February 9, 2022

IRA Withdrawal Exemptions and Rule §72(t)

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Do you need money from an IRA and have not reached age 59 ½? Are you hesitant to withdraw your money now because the IRS may charge you an early withdrawal penalty? At Frost Law we can help you understand the exceptions to the penalties for early withdrawals, including under Internal Revenue Code (IRC) §72(t) and the substantially equal periodic payment (SEPP) program.

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Brief Overview of IRC §72(t)

Qualified retirement plans include 401(K), 403(b), 457(b), thrift savings plans, and IRAs.Generally, early distributions from qualified plans incur an additional penalty equal to 10% of the amount of the early distribution that is includible in gross income.¹ Early distributions are those made to participants who have not yet reached age 59 ½. However, notable exceptions permit some individuals to avoid this  “10% penalty.” 

Sometimes circumstances in life, particularly hardship scenarios, force individuals to make early withdrawals. Some examples of circumstances which may result in exemption from the 10% penalty include permanent disability, death, medical bills exceeding 10% of your adjusted gross income (AGI), and a first-time home purchase.² But even outside of scenarios like these, there remains an important exemption from the 10% penalty if individuals are taking early withdrawals under a qualifying SEPP program.³

SEPPs Explained

Early withdrawals may avoid the 10% penalty if the payments are made from an IRA (and not your current or former employer’s qualified retirement plan) and as part of SEPPs. The payments under SEPPs are based upon your life expectancy (or the joint life expectancies of you and your designated beneficiary) and, until recently, typically used an assumed IRS interest rate (which was 1.6% for February, 2022).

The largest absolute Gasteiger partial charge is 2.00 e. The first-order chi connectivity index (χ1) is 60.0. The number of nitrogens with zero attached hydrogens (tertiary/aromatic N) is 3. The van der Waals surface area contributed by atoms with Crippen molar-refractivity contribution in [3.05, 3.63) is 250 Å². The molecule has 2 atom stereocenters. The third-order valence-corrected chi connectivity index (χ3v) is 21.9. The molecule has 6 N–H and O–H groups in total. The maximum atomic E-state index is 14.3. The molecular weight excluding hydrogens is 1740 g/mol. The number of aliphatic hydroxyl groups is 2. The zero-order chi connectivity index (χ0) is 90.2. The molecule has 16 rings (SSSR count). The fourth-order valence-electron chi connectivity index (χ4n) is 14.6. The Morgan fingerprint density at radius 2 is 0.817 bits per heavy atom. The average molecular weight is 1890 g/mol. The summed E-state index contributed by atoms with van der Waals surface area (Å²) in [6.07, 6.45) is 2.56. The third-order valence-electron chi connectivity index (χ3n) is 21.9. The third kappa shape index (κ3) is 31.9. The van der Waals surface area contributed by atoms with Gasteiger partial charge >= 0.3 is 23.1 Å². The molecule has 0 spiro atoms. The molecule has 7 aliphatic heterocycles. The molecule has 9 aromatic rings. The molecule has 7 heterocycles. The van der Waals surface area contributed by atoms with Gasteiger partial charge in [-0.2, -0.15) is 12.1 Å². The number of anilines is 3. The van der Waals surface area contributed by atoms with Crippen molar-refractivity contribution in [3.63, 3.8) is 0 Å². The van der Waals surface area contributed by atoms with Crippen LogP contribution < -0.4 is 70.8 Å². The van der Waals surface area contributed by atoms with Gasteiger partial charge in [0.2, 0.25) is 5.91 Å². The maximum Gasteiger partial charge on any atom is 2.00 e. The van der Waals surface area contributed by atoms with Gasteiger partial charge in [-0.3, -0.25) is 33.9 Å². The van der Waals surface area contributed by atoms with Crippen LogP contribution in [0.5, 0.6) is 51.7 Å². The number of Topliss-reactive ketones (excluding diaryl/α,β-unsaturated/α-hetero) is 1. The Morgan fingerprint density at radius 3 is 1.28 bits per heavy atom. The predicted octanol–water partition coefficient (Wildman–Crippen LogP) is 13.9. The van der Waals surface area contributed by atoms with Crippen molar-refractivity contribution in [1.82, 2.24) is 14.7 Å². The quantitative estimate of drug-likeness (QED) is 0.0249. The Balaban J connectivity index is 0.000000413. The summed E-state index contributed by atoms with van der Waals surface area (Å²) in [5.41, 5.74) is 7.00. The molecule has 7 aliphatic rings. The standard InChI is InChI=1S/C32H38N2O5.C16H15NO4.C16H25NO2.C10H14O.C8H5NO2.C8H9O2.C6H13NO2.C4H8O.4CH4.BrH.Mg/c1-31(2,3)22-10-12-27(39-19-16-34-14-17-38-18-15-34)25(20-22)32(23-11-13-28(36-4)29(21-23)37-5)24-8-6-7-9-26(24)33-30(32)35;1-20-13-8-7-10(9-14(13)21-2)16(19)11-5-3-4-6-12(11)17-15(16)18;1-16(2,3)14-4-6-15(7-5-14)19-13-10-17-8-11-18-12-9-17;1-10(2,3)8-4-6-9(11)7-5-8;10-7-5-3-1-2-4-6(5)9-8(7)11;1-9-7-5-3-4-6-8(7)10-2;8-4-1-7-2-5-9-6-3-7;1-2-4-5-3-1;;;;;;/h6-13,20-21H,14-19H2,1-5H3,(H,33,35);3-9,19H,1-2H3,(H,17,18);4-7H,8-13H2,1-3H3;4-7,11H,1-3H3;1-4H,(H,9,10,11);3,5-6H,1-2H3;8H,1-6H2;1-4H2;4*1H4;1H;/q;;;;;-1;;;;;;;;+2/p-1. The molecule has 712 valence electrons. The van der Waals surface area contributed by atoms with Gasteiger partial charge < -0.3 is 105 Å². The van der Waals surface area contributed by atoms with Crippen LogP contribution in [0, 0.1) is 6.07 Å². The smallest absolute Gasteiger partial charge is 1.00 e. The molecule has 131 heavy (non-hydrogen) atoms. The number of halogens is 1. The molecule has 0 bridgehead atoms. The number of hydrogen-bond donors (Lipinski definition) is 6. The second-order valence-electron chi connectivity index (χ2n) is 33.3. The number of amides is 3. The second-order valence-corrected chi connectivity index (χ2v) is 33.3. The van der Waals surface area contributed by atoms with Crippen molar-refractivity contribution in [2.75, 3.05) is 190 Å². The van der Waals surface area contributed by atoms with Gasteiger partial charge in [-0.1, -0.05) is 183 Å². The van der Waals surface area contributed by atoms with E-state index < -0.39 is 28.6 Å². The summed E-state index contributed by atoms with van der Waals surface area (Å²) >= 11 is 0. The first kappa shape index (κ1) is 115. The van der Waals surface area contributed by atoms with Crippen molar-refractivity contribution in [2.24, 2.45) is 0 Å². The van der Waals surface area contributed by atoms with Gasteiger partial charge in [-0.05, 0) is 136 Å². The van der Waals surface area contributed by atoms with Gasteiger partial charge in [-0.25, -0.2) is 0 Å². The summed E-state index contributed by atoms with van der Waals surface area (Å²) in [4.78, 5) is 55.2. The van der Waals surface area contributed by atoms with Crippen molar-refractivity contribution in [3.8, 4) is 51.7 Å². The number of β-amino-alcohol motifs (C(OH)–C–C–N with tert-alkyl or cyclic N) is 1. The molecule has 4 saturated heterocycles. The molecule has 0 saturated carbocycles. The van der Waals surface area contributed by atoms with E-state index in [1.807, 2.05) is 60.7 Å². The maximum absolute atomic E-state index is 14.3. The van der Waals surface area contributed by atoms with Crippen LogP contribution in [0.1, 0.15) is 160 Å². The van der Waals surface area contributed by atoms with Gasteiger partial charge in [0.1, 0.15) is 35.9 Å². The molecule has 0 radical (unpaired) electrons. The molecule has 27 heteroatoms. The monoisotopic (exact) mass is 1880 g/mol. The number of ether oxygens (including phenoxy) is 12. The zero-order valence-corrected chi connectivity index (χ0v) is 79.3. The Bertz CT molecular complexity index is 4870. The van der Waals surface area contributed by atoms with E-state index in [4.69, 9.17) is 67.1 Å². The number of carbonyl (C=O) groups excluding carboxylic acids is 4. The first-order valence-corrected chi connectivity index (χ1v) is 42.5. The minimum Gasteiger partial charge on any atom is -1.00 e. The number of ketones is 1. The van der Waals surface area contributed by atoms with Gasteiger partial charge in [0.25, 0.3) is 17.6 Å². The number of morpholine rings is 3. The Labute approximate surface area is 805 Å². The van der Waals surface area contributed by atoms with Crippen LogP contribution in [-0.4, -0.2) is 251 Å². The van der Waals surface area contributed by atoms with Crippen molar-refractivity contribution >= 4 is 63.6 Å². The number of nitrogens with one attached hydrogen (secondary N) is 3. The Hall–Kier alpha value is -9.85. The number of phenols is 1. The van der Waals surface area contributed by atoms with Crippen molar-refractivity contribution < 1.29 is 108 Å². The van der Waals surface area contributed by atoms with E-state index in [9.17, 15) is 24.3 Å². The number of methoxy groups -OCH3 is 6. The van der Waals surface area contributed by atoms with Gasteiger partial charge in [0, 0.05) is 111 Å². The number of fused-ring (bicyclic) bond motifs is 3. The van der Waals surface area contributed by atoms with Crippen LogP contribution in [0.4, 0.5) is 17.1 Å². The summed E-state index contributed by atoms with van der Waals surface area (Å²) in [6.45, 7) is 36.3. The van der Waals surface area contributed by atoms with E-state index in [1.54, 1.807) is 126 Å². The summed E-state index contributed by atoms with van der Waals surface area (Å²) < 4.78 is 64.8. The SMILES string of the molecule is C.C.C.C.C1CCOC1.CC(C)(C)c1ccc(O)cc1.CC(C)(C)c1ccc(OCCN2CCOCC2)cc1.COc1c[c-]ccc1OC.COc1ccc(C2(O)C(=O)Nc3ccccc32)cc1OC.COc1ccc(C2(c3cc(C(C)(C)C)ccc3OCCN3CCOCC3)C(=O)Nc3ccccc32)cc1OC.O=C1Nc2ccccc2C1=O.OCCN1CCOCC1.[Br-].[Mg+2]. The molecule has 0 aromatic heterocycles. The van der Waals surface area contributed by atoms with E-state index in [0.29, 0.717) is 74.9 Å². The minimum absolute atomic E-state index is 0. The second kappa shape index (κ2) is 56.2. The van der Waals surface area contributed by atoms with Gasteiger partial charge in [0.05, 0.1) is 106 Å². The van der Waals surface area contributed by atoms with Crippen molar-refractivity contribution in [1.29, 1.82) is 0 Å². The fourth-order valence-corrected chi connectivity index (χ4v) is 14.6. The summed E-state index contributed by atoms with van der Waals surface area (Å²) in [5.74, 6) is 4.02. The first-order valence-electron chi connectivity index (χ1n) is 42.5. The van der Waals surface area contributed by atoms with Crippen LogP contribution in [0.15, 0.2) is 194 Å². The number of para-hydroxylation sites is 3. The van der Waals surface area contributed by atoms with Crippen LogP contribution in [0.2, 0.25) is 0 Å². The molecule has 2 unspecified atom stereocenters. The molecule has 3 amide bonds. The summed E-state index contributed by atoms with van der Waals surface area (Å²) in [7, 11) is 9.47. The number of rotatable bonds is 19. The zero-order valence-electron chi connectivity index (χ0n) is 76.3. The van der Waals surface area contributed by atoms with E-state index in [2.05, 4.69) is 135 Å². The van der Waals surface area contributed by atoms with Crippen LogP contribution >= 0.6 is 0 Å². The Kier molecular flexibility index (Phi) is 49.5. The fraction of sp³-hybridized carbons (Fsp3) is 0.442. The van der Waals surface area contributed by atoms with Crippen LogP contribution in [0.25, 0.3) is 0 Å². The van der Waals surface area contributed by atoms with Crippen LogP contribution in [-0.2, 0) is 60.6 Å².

New IRS guidance for determining the interest rate makes SEPPs even more appealing–now, long periods of low interest rates no longer affect the calculation as negatively.⁴ Under the new rule, the assumed interest rate (the amount which is assumed that the IRA will earn) is the greater of (a) up to 5%, or (ii) up to 120% of mid-term AFR. Ultimately, this makes it easier to qualify and have a greater income stream.  

Moreover, the payments under a SEPP must continue for a period equal to the greater of 5 years or the year you turn 59 ½.  In other words, if you start a SEPP at age 25, you must continue taking these payments until you turn 59 ½; however, if you start a SEPP when you are 56, your payments must continue until you are 61.  Remember, the general rule is that withdrawals from an IRA (or other qualified plan) after reaching age 59 ½ do not incur any penalties (just income taxes).

Significantly, payments will only be considered SEPPs if they are calculated in accordance with one of the following three IRS-approved methods: